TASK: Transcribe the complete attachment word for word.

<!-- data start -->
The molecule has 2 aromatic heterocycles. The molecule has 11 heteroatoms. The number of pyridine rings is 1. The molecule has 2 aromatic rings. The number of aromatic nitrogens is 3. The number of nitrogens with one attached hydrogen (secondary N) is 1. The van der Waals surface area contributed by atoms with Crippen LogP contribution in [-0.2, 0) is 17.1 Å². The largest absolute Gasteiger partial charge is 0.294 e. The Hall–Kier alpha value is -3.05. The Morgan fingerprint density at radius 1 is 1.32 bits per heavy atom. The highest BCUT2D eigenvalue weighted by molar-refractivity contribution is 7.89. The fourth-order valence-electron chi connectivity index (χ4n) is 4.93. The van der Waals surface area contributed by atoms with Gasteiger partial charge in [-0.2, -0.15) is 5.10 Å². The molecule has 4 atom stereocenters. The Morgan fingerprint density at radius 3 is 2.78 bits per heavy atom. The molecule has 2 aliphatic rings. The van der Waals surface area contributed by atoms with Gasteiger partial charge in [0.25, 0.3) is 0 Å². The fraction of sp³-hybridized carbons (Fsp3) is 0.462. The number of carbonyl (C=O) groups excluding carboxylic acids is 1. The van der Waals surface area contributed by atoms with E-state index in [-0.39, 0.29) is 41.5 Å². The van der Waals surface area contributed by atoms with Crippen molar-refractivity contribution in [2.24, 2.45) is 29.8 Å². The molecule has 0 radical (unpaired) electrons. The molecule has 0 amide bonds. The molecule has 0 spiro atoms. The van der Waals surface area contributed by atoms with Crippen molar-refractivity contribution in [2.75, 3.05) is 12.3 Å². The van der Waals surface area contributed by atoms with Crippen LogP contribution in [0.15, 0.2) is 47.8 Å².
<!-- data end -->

The molecule has 2 aromatic heterocycles. The molecule has 11 heteroatoms. The number of pyridine rings is 1. The molecule has 2 aromatic rings. The number of aromatic nitrogens is 3. The number of nitrogens with one attached hydrogen (secondary N) is 1. The van der Waals surface area contributed by atoms with Crippen LogP contribution in [-0.2, 0) is 17.1 Å². The largest absolute Gasteiger partial charge is 0.294 e. The Hall–Kier alpha value is -3.05. The Morgan fingerprint density at radius 1 is 1.32 bits per heavy atom. The highest BCUT2D eigenvalue weighted by molar-refractivity contribution is 7.89. The fourth-order valence-electron chi connectivity index (χ4n) is 4.93. The van der Waals surface area contributed by atoms with Gasteiger partial charge in [-0.2, -0.15) is 5.10 Å². The molecule has 4 atom stereocenters. The Morgan fingerprint density at radius 3 is 2.78 bits per heavy atom. The molecule has 2 aliphatic rings. The van der Waals surface area contributed by atoms with Gasteiger partial charge in [0.25, 0.3) is 0 Å². The fraction of sp³-hybridized carbons (Fsp3) is 0.462. The number of carbonyl (C=O) groups excluding carboxylic acids is 1. The van der Waals surface area contributed by atoms with E-state index in [-0.39, 0.29) is 41.5 Å². The van der Waals surface area contributed by atoms with Crippen molar-refractivity contribution in [2.24, 2.45) is 29.8 Å². The molecule has 0 radical (unpaired) electrons. The molecule has 0 amide bonds. The molecule has 0 spiro atoms. The van der Waals surface area contributed by atoms with Crippen molar-refractivity contribution in [2.75, 3.05) is 12.3 Å². The van der Waals surface area contributed by atoms with Crippen LogP contribution in [0.15, 0.2) is 47.8 Å².